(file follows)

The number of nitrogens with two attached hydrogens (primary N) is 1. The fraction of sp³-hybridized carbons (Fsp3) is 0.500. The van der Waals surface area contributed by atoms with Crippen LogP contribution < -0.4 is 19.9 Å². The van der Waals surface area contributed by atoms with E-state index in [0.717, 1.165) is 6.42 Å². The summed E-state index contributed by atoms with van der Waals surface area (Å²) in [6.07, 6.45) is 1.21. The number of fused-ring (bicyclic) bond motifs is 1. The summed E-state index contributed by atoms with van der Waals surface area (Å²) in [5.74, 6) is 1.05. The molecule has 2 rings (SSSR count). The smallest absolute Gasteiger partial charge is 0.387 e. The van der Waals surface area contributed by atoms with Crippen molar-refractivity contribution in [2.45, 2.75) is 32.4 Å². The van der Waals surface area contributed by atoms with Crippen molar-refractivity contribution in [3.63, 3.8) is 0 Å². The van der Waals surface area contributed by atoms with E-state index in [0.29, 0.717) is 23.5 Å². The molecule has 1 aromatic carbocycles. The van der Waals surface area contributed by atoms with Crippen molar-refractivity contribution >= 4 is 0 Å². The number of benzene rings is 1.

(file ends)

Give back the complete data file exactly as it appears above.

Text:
The number of nitrogens with two attached hydrogens (primary N) is 1. The fraction of sp³-hybridized carbons (Fsp3) is 0.500. The van der Waals surface area contributed by atoms with Crippen LogP contribution < -0.4 is 19.9 Å². The van der Waals surface area contributed by atoms with E-state index in [0.717, 1.165) is 6.42 Å². The summed E-state index contributed by atoms with van der Waals surface area (Å²) in [6.07, 6.45) is 1.21. The number of fused-ring (bicyclic) bond motifs is 1. The summed E-state index contributed by atoms with van der Waals surface area (Å²) in [5.74, 6) is 1.05. The molecule has 2 rings (SSSR count). The smallest absolute Gasteiger partial charge is 0.387 e. The van der Waals surface area contributed by atoms with Crippen molar-refractivity contribution in [2.45, 2.75) is 32.4 Å². The van der Waals surface area contributed by atoms with Crippen molar-refractivity contribution in [3.63, 3.8) is 0 Å². The van der Waals surface area contributed by atoms with E-state index in [0.29, 0.717) is 23.5 Å². The molecule has 1 aromatic carbocycles. The van der Waals surface area contributed by atoms with Crippen molar-refractivity contribution >= 4 is 0 Å². The number of benzene rings is 1.